Credit unions also need to be aware of, and sensitive to, the issues some staff members may be facing which could range anywhere from feelings of isolation to the risk of domestic violence.
It’s likely that it’s not possible to overcommunicate during this time, says Nowaski. “People are hungry for more information,” she says. “Credit unions need to make sure people know that information is coming and that even if you don’t have all of the information right now, you’re aware of the need to continually explore and will continue to put out updates.” Two-way communication should also be a priority, allowing employees the opportunity to communicate through a variety of channels, both written and verbal.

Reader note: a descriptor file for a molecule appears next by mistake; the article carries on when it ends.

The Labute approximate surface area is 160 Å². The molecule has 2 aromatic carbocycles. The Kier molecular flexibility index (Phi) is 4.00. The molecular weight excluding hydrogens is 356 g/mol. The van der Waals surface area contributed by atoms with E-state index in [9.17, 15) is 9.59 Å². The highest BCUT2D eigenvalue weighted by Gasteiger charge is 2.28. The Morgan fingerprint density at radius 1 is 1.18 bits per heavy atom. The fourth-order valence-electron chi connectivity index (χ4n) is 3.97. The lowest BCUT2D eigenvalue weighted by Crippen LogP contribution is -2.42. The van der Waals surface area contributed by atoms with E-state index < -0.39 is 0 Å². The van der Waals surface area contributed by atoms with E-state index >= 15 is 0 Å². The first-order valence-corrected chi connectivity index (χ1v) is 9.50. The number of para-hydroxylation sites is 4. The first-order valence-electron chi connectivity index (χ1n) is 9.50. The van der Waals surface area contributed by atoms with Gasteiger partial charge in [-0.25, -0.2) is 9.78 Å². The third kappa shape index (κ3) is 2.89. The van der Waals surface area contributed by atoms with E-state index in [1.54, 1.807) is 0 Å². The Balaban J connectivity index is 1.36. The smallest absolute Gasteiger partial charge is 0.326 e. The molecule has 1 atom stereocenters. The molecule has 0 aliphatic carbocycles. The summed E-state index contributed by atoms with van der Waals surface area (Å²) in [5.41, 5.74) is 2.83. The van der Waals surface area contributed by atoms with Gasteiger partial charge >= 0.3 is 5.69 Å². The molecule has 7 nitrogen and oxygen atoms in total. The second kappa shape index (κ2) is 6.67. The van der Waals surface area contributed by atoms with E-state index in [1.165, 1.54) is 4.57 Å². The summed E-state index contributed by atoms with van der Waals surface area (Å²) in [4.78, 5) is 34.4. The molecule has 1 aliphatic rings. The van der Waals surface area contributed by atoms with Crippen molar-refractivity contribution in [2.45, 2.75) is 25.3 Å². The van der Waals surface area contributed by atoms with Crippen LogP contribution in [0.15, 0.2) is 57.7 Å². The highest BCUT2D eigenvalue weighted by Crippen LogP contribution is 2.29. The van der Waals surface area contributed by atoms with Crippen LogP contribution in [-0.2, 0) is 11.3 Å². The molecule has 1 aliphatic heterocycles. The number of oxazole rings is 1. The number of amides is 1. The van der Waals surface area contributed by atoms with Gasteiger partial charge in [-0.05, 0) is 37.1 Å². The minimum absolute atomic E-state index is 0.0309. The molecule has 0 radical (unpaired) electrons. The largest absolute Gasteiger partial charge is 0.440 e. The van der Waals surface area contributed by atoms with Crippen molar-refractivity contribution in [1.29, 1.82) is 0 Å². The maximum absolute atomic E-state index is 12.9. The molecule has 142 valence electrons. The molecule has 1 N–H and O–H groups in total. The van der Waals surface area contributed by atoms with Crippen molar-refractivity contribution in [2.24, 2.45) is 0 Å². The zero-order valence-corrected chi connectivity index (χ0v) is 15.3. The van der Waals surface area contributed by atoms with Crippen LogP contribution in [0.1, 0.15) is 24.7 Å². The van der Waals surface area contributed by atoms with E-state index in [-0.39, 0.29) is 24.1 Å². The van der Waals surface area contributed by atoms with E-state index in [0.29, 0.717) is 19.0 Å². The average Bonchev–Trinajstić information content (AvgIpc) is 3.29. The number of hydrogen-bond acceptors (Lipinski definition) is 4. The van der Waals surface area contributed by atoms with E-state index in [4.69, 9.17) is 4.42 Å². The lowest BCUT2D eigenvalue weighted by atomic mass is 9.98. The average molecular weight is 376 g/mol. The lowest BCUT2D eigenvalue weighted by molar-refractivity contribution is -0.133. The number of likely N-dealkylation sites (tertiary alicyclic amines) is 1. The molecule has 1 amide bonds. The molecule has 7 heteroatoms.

Nowacki cautions credit union leaders and managers to be sure that they’re not just communicating with one or two people on their team. “It’s important to be really intentional and make sure that you don’t default into communicating with just one person, but that you are making the effort to communicate with everyone on the team,” she says.
The credit union community is a tight knit one that has collectively weathered many challenges in the past. They’re well-positioned to tackle this one as well. With quick action taken to protect employees, members and communities, credit unions are taking the lead in modeling what a swift, mission-driven and customer-centric approach looks like.
Lin Grensing-Pophal, SPHR, is a writer and human resource management and marketing communication consultant in Chippewa Falls, Wisconsin. She is the author of The Everything Guide to Customer Engagement (Adams Media, 2014) and Human Resource Essentials (SHRM, 2010).